Thursday, 25 October 2018

6 and 7 out of 100 - Photos as Family History

6 and 7 - those are my numbers. Years ago my parents separated our family photos and created albums for my sister, my brother and I. They are photos of our childhood. I did a little experiment this morning and looked through to see how many photos I had of myself with my parents. Out of the entire album of around 100 photos, I found 6 photos of me and my mom and 7 with my dad and I. There were none (in my album at least) of all 5 of us and only one of both my parents and I. My dad took a good amount of photos - we are lucky that we have our family history in photos at all. But like most parents when photographing our families, the kids are the focus. Especially now, we take so many photos of our kids as babies, toddlers, and then slowly as they age it becomes less and less and with it goes the opportunity to be part of that documented history with our kids.

I remember one year when I was around 8 or 9 we had a Sears portrait done as a family. That was the only time we had a professional photo taken of the 5 of us. It was a big deal at the time. It currently hangs in my parents basement and it's the source of much laughter and teasing as my siblings and I point the finger at who had the worst 80s hair and outfit. While I like that photo for that reason alone, it doesn't feel like how I remember our childhood.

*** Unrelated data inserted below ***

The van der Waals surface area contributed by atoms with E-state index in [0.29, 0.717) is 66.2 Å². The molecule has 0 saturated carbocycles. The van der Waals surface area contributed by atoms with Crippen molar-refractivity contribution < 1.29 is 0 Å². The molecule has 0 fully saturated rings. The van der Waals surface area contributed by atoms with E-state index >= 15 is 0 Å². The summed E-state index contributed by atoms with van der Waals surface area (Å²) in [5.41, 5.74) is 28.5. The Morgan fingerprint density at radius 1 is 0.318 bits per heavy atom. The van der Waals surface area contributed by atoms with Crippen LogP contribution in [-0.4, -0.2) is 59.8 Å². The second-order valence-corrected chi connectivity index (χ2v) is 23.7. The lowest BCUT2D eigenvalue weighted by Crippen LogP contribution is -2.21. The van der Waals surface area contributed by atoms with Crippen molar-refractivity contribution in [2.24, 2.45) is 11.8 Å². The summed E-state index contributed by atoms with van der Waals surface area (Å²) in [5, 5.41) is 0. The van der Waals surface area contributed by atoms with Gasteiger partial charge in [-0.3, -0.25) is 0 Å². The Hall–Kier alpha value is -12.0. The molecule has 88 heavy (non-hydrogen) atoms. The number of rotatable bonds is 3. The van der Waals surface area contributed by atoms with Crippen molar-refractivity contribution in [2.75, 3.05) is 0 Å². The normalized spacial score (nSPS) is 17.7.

It makes me think about what it would have been like if at the time we had someone come into our home and our lives to capture the 5 of us with a photo session. The details of our day, the interactions, our little home, what that place and time felt like.

I think my own kids would have loved to see that. To see with their own eyes how my life was, how their grandparents were and what it felt like to grow up in my family's home. That green shag carpet in our basement or the little garden of lily of the valley we had in our little yard.

I think about this idea of photos as family history when I take photos for clients because the photos we take aren't just for us right now but for our kids and for their kids later in life.

Don't wait to preserve your family's history and don't forget to be a part of it. My mom reminds me of this every time she sees me taking photos of my kids - she wrestles me for my camera so that I can be in the frame too. I resist at first but then realize she's right, I want my kids to see me too. Sometimes I remember this on my own and attempt to get a photo of me with the kids. Often this is the result but I love it cause this is who they are - funny, silly, and hamming it up so that I get frustrated and stop taking photos and play with them instead.

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Ottawa photographer - Melanie Mathieu